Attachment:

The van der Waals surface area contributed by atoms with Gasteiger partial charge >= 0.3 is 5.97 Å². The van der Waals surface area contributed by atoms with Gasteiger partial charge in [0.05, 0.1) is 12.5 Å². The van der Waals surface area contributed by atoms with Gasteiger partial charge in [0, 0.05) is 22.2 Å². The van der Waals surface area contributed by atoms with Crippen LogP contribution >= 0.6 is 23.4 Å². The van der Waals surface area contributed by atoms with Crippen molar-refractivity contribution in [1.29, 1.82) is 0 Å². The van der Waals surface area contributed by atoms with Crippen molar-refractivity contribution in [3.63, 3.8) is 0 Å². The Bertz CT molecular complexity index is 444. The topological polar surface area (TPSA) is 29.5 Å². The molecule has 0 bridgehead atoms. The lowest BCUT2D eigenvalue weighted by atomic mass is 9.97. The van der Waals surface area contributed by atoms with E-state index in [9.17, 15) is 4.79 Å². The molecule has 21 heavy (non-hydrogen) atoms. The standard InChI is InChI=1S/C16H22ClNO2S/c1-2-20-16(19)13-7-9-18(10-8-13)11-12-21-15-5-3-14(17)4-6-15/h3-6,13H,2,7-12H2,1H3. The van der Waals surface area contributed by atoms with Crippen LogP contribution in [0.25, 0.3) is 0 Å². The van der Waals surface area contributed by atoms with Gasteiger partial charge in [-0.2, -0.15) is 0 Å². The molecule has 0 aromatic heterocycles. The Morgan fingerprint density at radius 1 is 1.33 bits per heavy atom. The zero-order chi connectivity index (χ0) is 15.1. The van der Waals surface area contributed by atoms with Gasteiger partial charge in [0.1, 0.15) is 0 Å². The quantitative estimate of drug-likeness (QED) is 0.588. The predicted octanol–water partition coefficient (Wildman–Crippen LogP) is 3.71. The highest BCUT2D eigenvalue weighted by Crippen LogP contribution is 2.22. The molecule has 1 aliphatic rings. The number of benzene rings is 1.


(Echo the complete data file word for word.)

The van der Waals surface area contributed by atoms with Gasteiger partial charge >= 0.3 is 5.97 Å². The van der Waals surface area contributed by atoms with Gasteiger partial charge in [0.05, 0.1) is 12.5 Å². The van der Waals surface area contributed by atoms with Gasteiger partial charge in [0, 0.05) is 22.2 Å². The van der Waals surface area contributed by atoms with Crippen LogP contribution >= 0.6 is 23.4 Å². The van der Waals surface area contributed by atoms with Crippen molar-refractivity contribution in [1.29, 1.82) is 0 Å². The van der Waals surface area contributed by atoms with Crippen molar-refractivity contribution in [3.63, 3.8) is 0 Å². The Bertz CT molecular complexity index is 444. The topological polar surface area (TPSA) is 29.5 Å². The molecule has 0 bridgehead atoms. The lowest BCUT2D eigenvalue weighted by atomic mass is 9.97. The van der Waals surface area contributed by atoms with E-state index in [9.17, 15) is 4.79 Å². The molecule has 21 heavy (non-hydrogen) atoms. The standard InChI is InChI=1S/C16H22ClNO2S/c1-2-20-16(19)13-7-9-18(10-8-13)11-12-21-15-5-3-14(17)4-6-15/h3-6,13H,2,7-12H2,1H3. The van der Waals surface area contributed by atoms with Crippen LogP contribution in [0.25, 0.3) is 0 Å². The van der Waals surface area contributed by atoms with Gasteiger partial charge in [-0.2, -0.15) is 0 Å². The molecule has 0 aromatic heterocycles. The Morgan fingerprint density at radius 1 is 1.33 bits per heavy atom. The zero-order chi connectivity index (χ0) is 15.1. The van der Waals surface area contributed by atoms with Gasteiger partial charge in [0.1, 0.15) is 0 Å². The quantitative estimate of drug-likeness (QED) is 0.588. The predicted octanol–water partition coefficient (Wildman–Crippen LogP) is 3.71. The highest BCUT2D eigenvalue weighted by Crippen LogP contribution is 2.22. The molecule has 1 aliphatic rings. The number of benzene rings is 1.